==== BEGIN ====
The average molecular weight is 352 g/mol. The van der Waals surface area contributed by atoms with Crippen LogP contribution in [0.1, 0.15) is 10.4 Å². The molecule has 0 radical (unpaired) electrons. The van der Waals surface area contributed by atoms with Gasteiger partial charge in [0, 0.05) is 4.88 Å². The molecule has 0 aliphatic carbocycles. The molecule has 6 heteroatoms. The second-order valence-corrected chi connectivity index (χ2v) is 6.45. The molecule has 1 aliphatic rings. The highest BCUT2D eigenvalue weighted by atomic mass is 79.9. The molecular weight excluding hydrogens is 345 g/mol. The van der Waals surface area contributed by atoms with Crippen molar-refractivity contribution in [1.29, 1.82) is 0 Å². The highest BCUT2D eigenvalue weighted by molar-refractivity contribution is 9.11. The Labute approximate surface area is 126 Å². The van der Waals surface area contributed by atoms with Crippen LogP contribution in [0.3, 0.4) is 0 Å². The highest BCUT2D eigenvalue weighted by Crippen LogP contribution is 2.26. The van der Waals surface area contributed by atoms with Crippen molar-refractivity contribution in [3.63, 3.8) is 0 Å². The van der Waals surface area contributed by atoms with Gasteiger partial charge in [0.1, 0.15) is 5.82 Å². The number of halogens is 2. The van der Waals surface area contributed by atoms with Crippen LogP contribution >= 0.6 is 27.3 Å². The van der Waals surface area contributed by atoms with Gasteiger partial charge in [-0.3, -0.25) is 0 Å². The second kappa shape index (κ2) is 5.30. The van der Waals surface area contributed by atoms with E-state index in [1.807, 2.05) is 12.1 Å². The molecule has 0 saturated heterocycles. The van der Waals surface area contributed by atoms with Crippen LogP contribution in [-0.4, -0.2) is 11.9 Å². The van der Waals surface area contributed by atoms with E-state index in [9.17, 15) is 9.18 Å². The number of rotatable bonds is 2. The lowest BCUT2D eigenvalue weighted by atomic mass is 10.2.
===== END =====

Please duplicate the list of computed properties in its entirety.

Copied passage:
The average molecular weight is 352 g/mol. The van der Waals surface area contributed by atoms with Crippen LogP contribution in [0.1, 0.15) is 10.4 Å². The molecule has 0 radical (unpaired) electrons. The van der Waals surface area contributed by atoms with Gasteiger partial charge in [0, 0.05) is 4.88 Å². The molecule has 0 aliphatic carbocycles. The molecule has 6 heteroatoms. The second-order valence-corrected chi connectivity index (χ2v) is 6.45. The molecule has 1 aliphatic rings. The highest BCUT2D eigenvalue weighted by atomic mass is 79.9. The molecular weight excluding hydrogens is 345 g/mol. The van der Waals surface area contributed by atoms with Crippen molar-refractivity contribution in [1.29, 1.82) is 0 Å². The highest BCUT2D eigenvalue weighted by molar-refractivity contribution is 9.11. The Labute approximate surface area is 126 Å². The van der Waals surface area contributed by atoms with Crippen LogP contribution in [0.3, 0.4) is 0 Å². The highest BCUT2D eigenvalue weighted by Crippen LogP contribution is 2.26. The van der Waals surface area contributed by atoms with Crippen molar-refractivity contribution in [3.63, 3.8) is 0 Å². The van der Waals surface area contributed by atoms with Gasteiger partial charge in [0.1, 0.15) is 5.82 Å². The number of halogens is 2. The van der Waals surface area contributed by atoms with Crippen LogP contribution >= 0.6 is 27.3 Å². The van der Waals surface area contributed by atoms with Gasteiger partial charge in [-0.3, -0.25) is 0 Å². The second kappa shape index (κ2) is 5.30. The van der Waals surface area contributed by atoms with E-state index in [1.807, 2.05) is 12.1 Å². The molecule has 0 saturated heterocycles. The van der Waals surface area contributed by atoms with Crippen LogP contribution in [-0.4, -0.2) is 11.9 Å². The van der Waals surface area contributed by atoms with E-state index in [9.17, 15) is 9.18 Å². The number of rotatable bonds is 2. The lowest BCUT2D eigenvalue weighted by atomic mass is 10.2.